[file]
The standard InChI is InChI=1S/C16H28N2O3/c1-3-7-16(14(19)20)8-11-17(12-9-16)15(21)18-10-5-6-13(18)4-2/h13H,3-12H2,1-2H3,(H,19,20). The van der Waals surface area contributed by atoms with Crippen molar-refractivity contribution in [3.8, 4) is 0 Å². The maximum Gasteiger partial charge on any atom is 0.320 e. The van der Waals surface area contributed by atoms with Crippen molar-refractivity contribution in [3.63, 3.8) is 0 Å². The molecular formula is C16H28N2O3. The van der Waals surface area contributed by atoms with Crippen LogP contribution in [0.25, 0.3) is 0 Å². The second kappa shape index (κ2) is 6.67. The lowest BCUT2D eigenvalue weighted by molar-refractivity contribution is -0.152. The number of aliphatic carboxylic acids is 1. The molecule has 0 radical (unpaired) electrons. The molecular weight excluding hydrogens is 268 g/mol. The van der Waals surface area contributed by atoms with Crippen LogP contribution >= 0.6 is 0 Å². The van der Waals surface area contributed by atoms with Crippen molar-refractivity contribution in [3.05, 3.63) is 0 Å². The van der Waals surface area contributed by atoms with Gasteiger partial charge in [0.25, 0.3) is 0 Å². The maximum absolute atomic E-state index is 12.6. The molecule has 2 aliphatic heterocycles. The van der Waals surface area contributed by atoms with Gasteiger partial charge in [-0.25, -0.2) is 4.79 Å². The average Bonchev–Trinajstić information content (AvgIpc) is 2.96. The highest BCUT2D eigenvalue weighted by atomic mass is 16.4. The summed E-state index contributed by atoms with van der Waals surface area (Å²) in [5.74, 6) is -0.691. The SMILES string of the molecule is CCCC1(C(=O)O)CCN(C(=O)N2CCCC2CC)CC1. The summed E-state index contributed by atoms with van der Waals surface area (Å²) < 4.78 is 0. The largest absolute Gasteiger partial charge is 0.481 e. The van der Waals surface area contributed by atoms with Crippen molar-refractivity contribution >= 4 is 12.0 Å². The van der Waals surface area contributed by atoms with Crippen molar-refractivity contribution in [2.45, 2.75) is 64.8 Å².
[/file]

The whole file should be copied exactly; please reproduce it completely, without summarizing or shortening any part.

The standard InChI is InChI=1S/C16H28N2O3/c1-3-7-16(14(19)20)8-11-17(12-9-16)15(21)18-10-5-6-13(18)4-2/h13H,3-12H2,1-2H3,(H,19,20). The van der Waals surface area contributed by atoms with Crippen molar-refractivity contribution in [3.8, 4) is 0 Å². The maximum Gasteiger partial charge on any atom is 0.320 e. The van der Waals surface area contributed by atoms with Crippen molar-refractivity contribution in [3.63, 3.8) is 0 Å². The molecular formula is C16H28N2O3. The van der Waals surface area contributed by atoms with Crippen LogP contribution in [0.25, 0.3) is 0 Å². The second kappa shape index (κ2) is 6.67. The lowest BCUT2D eigenvalue weighted by molar-refractivity contribution is -0.152. The number of aliphatic carboxylic acids is 1. The molecule has 0 radical (unpaired) electrons. The molecular weight excluding hydrogens is 268 g/mol. The van der Waals surface area contributed by atoms with Crippen LogP contribution >= 0.6 is 0 Å². The van der Waals surface area contributed by atoms with Crippen molar-refractivity contribution in [3.05, 3.63) is 0 Å². The van der Waals surface area contributed by atoms with Gasteiger partial charge in [0.25, 0.3) is 0 Å². The maximum absolute atomic E-state index is 12.6. The molecule has 2 aliphatic heterocycles. The van der Waals surface area contributed by atoms with Gasteiger partial charge in [-0.25, -0.2) is 4.79 Å². The average Bonchev–Trinajstić information content (AvgIpc) is 2.96. The highest BCUT2D eigenvalue weighted by atomic mass is 16.4. The summed E-state index contributed by atoms with van der Waals surface area (Å²) in [5.74, 6) is -0.691. The SMILES string of the molecule is CCCC1(C(=O)O)CCN(C(=O)N2CCCC2CC)CC1. The summed E-state index contributed by atoms with van der Waals surface area (Å²) < 4.78 is 0. The largest absolute Gasteiger partial charge is 0.481 e. The van der Waals surface area contributed by atoms with Crippen molar-refractivity contribution >= 4 is 12.0 Å². The van der Waals surface area contributed by atoms with Crippen molar-refractivity contribution in [2.45, 2.75) is 64.8 Å².